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House price growth revives but London has slowed to the lowest rate in the country

Isabelle Fraser
House price growth was 5.1pc in the 12 months to July - PA

House prices rose across the UK in July as the market shrugged off uncertainty over Brexit. However, the rate of growth in London is slower than every other region of the country. It is the first time this has happened since May 2009.

The Office for National Statistics said that house prices grew 1.1pc between June and July, and the annual rate of growth was 5.1pc, the same as last month. It has made a healthy recovery, after slumping to 3.8pc in March, which is being driven by areas beyond the capital. 

London's rate of growth was 2.8pc in the 12 months to July, and is being outpaced by every other region in the UK as affordability in the capital is crunched.

Growth rates in the East and West Midlands and the South West all soared, thanks to huge demand and room for prices to grow. The highest rate of growth in the country was in the Cotswolds, where house prices have soared 16.2pc in the 12 months to July.

Samuel Tombs of Pantheon Macroeconomics questioned the official number: "Growth in the official measure of house prices is much stronger than other indicators, making us suspicious of the former’s accuracy. According to the Nationwide, Halifax and LSL/Acadata, house prices were up just 2.9pc, 2.5pc and 2.9pc year-over-year respectively.

"In theory, the official measure of prices should be the best barometer because it is based on all housing transactions, regardless of the purchase method or whether the property is new or old. But the official data often are revised substantially, as only a small sample of properties—especially for new build houses—are available for the most recent month."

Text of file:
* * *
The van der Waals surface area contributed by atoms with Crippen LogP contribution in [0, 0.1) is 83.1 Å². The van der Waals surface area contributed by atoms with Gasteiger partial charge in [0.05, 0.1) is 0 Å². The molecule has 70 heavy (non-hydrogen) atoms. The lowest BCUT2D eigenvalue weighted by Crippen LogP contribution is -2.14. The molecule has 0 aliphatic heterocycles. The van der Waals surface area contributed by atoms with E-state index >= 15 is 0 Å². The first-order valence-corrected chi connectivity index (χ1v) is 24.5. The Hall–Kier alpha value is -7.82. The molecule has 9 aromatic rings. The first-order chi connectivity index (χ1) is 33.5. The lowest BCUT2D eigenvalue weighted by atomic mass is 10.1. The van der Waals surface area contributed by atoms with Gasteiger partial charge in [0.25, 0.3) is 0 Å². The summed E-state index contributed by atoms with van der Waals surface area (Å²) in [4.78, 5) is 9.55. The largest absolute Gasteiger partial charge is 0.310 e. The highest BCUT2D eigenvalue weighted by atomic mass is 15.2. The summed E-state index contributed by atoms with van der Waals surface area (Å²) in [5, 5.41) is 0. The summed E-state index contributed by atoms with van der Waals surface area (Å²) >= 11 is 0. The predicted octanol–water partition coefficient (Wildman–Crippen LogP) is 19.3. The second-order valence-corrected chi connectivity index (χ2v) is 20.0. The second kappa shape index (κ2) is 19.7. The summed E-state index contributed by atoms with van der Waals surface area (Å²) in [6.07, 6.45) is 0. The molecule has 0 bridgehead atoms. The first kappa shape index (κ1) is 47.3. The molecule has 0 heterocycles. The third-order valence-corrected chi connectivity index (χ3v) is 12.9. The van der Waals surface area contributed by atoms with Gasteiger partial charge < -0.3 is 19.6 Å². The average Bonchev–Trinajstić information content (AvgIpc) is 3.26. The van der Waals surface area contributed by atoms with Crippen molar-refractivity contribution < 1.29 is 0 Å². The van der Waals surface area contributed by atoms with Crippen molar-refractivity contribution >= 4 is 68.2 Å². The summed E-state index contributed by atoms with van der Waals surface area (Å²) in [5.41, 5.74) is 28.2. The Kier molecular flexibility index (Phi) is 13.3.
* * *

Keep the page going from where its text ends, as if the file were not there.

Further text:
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Thomas Fisher, an economist at PwC, said: “Factoring in continued pressure on household incomes in the second half of the year, we anticipate a likely weakening in UK house price inflation to around 4pc on average for 2017.”

It came as UK Finance said lending for house purchases in July was lower than in June but higher than a year earlier. First-time buyers borrowed £5bn, which was 15pc lower than the previous month but up 14pc on last year, and homemovers' were lent 9pc less than in June but 15pc more than last July.

Remortgaging reached its highest level since January, and over the last year, this level has been at its highest since 2009.